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The integration of human resource and operation management practices and its link with performance: A longitudinal latent class study

By Lilian M. de Menezes, Stephen Wood and Garry Gelade


Full text of this item is not currently available on the LRA. \ud The final published version is available at, Doi: 10.1016/j.jom.2010.01.002.This paper reviews the literature on the association between lean production and performance. From this, propositions on the integration and evolution of operation and human resource management practices associated with the lean production concept are developed. Using 24 years of data on the use of seven core OM and HRM practices in British manufacturing firms, the potential link between integration in the use of practices and productivity is tested. In each year, three latent clusters are identified via ordered restricted latent class models; the cluster that consistently makes a more integrated use of practices outperforms the others. Furthermore, the longitudinal nature of the data permits modeling the growth curves of each practice in the sample, recognizing any similarity in growth and investigating whether or not an early integration in adoption of practices is associated with higher final productivity. The results show that pioneers are more productive, thus suggesting that the head start in integrating core OM and HRM practices associated with the lean production concept has paid off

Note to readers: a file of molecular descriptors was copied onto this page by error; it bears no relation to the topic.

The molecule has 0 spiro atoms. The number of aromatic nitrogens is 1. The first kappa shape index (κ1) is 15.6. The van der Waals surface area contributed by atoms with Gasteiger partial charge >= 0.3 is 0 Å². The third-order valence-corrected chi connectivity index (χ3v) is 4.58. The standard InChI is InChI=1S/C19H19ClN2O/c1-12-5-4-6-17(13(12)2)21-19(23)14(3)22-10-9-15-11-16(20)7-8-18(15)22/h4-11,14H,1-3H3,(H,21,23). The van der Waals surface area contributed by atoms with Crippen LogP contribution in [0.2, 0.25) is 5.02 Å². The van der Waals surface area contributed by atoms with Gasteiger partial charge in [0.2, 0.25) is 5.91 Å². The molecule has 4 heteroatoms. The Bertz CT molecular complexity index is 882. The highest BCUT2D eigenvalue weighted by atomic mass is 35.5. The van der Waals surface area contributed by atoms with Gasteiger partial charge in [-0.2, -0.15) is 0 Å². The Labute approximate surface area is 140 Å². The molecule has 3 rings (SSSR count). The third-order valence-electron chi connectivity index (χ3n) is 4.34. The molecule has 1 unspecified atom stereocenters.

Topics: Operation and human resource management practices, Lean production, Performance, Latent classes, latent growth and multi-level models
Publisher: Elsevier
Year: 2010
DOI identifier: 10.1016/j.jom.2010.01.002
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